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Rolls-Royce puts ‘old’ smell back into cars

Chemical solution mimics the smell of the wood once used

SHARE Rolls-Royce puts ‘old’ smell back into cars

LONDON — After sniffing a number of older models, the manufacturers of Rolls-Royce cars have discovered what is worrying some of the owners of newer cars. They just don't smell right. Not wooden enough.

Now S.G. Gordon Ltd. has distilled the woody tang of a traditional Rolls-Royce in a bottle and are applying it to newer cars.

All the vehicles are lined with leather, but newer models include more plastic, which emits an odor unfamiliar to Rolls-Royce owners, said Hugh Hadland, managing director of the company based at Luton, north of London.

"Stepping into a Rolls-Royce is a sensuous experience, and smell is the most evocative of the senses. It's very important," said Hadland, whose customers include royalty, show business celebrities and oil magnates.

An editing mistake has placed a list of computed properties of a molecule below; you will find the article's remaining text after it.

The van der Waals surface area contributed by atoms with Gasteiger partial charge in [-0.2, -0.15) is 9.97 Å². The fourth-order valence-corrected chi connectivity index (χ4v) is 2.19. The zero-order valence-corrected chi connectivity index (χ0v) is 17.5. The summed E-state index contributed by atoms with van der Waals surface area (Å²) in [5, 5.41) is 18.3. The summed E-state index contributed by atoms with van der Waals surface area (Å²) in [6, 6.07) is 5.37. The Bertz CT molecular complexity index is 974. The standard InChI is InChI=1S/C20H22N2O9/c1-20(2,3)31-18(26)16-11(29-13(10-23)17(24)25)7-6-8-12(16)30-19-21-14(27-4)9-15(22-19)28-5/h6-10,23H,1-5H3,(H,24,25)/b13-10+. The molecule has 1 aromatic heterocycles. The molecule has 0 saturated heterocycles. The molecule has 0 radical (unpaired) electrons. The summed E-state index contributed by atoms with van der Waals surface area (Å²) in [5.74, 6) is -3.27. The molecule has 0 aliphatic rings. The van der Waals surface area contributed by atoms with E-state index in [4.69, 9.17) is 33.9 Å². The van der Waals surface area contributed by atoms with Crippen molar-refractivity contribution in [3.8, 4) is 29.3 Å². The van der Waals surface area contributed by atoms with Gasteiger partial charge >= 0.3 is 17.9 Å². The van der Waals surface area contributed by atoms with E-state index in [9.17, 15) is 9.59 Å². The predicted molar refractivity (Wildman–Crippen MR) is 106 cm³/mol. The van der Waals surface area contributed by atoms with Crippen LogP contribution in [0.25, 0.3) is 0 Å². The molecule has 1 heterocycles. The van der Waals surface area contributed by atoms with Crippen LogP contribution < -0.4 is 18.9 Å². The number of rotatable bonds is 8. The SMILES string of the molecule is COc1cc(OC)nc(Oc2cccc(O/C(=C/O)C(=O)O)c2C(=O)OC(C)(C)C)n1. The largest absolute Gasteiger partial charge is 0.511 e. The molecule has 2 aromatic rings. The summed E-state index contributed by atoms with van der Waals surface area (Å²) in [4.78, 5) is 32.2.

Hadland said he began investigating the problem about two years ago, after complaints from a number of customers.

Assisted by a friend who works in the food flavoring industry, he discovered that although all the cars have hide-covered interiors that produce a lavish, leathery smell, the newer models include a lot of molded plastic in places where wood was used in the older cars.

What customers were actually complaining about, said Hadland, was the smell of plastic.

The two men worked on a chemical solution that mimicked the smell of the older cars, using a classic 1965 Rolls-Royce Silver Cloud as the model.

"People assume that the smell is leather, but what we found was that a major constituent of it is wood," said Hadland. "So we put a lot of wood into the artificial scent."

"On its own it smells quite peculiar, though not unpleasant, but in the car it mixes psychologically with sight and other senses to produce a wonderful effect."